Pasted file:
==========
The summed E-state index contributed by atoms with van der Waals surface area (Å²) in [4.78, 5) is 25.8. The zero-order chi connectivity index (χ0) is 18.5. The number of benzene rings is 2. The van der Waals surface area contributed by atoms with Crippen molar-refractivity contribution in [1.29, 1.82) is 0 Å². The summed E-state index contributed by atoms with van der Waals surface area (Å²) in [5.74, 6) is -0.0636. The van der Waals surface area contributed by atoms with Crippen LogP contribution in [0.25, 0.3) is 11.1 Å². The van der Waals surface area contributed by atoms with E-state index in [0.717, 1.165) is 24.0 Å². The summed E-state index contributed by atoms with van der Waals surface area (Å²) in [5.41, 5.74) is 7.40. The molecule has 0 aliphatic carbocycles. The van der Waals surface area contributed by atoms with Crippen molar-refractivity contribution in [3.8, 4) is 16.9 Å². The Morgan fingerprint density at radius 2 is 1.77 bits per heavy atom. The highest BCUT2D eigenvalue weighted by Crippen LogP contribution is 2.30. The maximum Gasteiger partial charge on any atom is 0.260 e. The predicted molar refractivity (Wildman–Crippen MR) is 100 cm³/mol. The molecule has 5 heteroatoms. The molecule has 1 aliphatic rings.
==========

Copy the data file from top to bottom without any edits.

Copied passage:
The summed E-state index contributed by atoms with van der Waals surface area (Å²) in [4.78, 5) is 25.8. The zero-order chi connectivity index (χ0) is 18.5. The number of benzene rings is 2. The van der Waals surface area contributed by atoms with Crippen molar-refractivity contribution in [1.29, 1.82) is 0 Å². The summed E-state index contributed by atoms with van der Waals surface area (Å²) in [5.74, 6) is -0.0636. The van der Waals surface area contributed by atoms with Crippen LogP contribution in [0.25, 0.3) is 11.1 Å². The van der Waals surface area contributed by atoms with E-state index in [0.717, 1.165) is 24.0 Å². The summed E-state index contributed by atoms with van der Waals surface area (Å²) in [5.41, 5.74) is 7.40. The molecule has 0 aliphatic carbocycles. The van der Waals surface area contributed by atoms with Crippen molar-refractivity contribution in [3.8, 4) is 16.9 Å². The Morgan fingerprint density at radius 2 is 1.77 bits per heavy atom. The highest BCUT2D eigenvalue weighted by Crippen LogP contribution is 2.30. The maximum Gasteiger partial charge on any atom is 0.260 e. The predicted molar refractivity (Wildman–Crippen MR) is 100 cm³/mol. The molecule has 5 heteroatoms. The molecule has 1 aliphatic rings.